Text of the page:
Last month, Judge Stephen Yelenosky of the Texas District Court of Travis County dropped a bombshell
when he reversed the order of the Public Utility Commission of Texas ('PUCT') that awarded responsibility for constructing, operating, and maintaining transmission facilities necessary to deliver renewable (wind) energy to the population centers of the State.
In 2005, the Texas Legislature adopted Senate Bill 20 which directed the PUCT to select the most productive wind zones in the State and devise a transmission plan to deliver wind energy from these remote areas to the State's urban centers. Five Competitive Renewable Energy Zones ('CREZ') were identified in West Texas and the Panhandle for the construction of new wind energy generation. In 2008, the PUCT ordered the construction of new transmission to support up to 18,456 megawatts of wind energy capacity at an estimated cost of $4.93 billion, or approximately $4.00 per month per residential customer once construction was completed. The costs were to be reflected as rate increases. In its order of March 2009, the PUCT named thirteen transmission service providers (TSPs) to build the new power lines.
The City of Garland promptly sued the PUCT charging the Commission failed to consider the interests of electric customers and the advantages of municipally-owned utilities when awarding the contracts, including lower costs to electric customers. The City also argued that the PUCT did not make any "fact-specific findings" that substantiated why the thirteen entities were selected over those that were not. Judge Yelenosky agreed and on January 15 ordered the PUCT decision reversed and remanded back.
Where things stand
Judge Yelenosky's order had the effect of stopping the transmission projects authorized under the CREZ process.
The attorney for the City of Garland, Brad Neighbor, issued a press release on the Judge's ruling calling it "a big win for Texas ratepayers". This earned him a public rebuking by the PUCT Commissioners who appeared more concerned about their reputations than the court's order. But the fact is, Neighbor was right.
In a letter explaining his ruling, Judge Yelenosky found that the PUCT did not explicitly considered what’s most cost-effective for electric customers. He further detailed several areas where the PUCT relied on factors that were either legally irrelevant or lacked substantial evidence in the record to justify its decision.
Case in point: the PUCT partially supported its decision to not select the City of Garland or other municipally owned utilities because such entities were not required to pay property taxes and that payment-in-lieu-of-taxes might be infeasible. The Judge found the PUCT offered no explanation to connect this finding with the need to provide beneficial and cost-effective transmission capacity to electric customers. Rather, the record showed mere speculation "that taxing entities and others would be angered by transmission lines that did not come with tax payments." The Judge also found the PUCT's claim that "municipally-owned utilities did not possess the current and expected capabilities" was not based on any relevant factors or evidence in the record.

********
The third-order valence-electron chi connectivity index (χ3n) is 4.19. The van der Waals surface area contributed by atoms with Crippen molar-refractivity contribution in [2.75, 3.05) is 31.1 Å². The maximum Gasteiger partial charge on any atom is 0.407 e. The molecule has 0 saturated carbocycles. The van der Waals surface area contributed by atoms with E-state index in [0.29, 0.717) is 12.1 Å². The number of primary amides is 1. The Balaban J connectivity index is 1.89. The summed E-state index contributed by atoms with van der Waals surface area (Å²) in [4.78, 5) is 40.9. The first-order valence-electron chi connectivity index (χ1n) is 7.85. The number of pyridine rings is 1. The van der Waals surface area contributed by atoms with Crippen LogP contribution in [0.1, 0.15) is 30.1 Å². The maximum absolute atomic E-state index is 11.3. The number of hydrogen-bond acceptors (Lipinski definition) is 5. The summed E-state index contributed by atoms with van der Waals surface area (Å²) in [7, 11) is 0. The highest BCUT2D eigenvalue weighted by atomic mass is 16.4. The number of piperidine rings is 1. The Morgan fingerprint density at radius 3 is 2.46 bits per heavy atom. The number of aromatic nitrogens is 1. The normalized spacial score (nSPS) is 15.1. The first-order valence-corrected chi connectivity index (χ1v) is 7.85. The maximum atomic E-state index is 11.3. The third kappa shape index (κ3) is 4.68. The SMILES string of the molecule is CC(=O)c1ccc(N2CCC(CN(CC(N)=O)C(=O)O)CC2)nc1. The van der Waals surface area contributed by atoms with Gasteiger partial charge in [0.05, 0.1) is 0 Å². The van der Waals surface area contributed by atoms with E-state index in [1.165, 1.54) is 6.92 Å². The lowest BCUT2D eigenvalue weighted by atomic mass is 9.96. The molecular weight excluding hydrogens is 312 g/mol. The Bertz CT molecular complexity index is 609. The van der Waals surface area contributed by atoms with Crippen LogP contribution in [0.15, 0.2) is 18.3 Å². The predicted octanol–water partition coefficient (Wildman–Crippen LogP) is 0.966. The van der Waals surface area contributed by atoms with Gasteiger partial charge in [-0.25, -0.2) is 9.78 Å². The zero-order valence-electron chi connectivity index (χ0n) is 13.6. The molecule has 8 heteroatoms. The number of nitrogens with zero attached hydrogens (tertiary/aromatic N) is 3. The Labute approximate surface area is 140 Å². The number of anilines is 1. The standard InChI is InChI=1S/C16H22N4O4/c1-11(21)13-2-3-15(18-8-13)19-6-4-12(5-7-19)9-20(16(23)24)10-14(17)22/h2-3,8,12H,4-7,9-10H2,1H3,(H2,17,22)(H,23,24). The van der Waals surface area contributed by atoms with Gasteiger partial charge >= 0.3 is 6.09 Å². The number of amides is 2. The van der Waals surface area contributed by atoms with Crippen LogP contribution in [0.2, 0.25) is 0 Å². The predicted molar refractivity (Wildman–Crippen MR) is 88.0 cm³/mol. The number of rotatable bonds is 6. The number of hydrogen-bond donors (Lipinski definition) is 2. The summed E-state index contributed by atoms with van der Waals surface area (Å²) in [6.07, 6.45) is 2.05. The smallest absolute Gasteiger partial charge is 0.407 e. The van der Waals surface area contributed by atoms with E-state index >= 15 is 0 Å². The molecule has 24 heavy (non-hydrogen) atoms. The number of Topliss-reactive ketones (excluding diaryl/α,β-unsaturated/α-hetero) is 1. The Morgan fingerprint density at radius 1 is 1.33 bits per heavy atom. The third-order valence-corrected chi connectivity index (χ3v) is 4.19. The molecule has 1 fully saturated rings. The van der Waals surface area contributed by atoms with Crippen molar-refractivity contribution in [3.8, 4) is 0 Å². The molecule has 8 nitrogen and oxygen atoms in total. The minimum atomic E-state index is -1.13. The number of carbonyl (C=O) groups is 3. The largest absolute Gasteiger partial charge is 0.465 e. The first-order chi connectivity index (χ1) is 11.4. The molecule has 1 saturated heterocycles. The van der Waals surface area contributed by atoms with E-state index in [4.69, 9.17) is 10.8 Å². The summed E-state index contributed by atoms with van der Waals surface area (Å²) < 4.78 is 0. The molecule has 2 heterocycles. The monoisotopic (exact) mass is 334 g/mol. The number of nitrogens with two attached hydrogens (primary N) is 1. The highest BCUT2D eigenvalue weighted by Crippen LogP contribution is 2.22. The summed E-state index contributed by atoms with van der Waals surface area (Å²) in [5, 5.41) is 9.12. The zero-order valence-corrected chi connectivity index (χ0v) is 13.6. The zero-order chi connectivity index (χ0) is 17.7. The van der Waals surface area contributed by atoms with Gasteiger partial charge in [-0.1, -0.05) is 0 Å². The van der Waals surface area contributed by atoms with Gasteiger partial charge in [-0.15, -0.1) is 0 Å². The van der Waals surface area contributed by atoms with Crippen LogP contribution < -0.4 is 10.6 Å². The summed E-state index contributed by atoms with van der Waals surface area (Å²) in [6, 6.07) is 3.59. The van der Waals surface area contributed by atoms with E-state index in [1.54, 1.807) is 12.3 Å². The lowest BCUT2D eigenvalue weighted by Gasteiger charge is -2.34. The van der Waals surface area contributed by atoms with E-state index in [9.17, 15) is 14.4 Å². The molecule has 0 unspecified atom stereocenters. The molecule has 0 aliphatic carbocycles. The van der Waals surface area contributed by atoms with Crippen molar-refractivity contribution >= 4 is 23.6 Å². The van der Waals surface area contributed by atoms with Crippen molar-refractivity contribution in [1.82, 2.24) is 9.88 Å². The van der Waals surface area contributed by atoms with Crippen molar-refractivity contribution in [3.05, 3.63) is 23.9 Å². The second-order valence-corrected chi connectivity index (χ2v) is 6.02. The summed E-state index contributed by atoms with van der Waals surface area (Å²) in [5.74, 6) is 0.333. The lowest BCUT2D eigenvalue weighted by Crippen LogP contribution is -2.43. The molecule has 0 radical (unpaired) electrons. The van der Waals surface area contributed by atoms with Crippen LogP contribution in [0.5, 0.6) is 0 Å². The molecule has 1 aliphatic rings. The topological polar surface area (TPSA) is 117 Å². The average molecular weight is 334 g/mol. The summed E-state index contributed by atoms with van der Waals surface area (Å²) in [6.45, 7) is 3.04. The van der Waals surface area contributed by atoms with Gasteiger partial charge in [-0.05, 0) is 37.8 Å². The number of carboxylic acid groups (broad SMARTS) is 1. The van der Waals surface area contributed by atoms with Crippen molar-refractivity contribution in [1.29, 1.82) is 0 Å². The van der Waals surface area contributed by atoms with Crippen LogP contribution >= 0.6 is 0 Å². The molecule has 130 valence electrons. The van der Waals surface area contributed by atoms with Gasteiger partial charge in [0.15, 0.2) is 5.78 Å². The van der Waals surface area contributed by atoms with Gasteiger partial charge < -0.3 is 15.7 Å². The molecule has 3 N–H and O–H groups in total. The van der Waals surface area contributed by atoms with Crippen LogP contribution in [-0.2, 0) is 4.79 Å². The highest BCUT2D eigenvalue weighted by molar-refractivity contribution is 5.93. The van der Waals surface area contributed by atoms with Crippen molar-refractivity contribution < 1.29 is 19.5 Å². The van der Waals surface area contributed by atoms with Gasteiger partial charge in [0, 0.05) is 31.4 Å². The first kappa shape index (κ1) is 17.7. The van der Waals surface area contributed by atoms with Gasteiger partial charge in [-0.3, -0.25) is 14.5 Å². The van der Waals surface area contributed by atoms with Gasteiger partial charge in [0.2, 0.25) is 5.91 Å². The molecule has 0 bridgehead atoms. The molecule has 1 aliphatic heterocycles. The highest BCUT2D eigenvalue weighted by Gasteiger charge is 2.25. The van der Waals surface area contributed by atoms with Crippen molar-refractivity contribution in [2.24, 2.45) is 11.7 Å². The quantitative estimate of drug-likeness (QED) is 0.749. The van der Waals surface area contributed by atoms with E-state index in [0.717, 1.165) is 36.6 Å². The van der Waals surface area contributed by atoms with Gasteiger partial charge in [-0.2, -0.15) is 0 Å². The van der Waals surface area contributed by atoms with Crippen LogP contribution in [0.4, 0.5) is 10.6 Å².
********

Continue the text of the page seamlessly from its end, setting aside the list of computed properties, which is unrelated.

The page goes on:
The PUCT appears to have acted on opinion and/or its own bias in deciding who would share in the $5 billion public pie.
But it gets worse.
In a little noticed hearing of the PUCT last fall, regulators sided with the companies building Texas' renewable-energy transmission network in deciding against seeking federal stimulus funding that could have saved money for the State's electric consumers. The Commissioners concluded that stimulus funds came with strings that would slow construction or negate any financial savings including:
a) the "Buy America" rule on iron, steel, and other US-made goods;
b) federal rules requiring workers be paid "prevailing wages" i.e. wages in line with what laborers earn in similar jobs in the region; and
c) major federal environmental review.
We note that transmission developers making the case against the stimulus funds have a vested financial interest in keeping their costs elevated; lower costs generally reduce the profit that regulated utilities can earn.
At the very least, the PUCT should have required the companies to prove the federal funding wasn't worth it, but we know from this recent court ruling that the Commissioners do not seem to know the difference between opinion and factual evidence. The ratepayers of Texas can only hope the Commissioners will respond constructively to the court ruling and remember who it is they serve.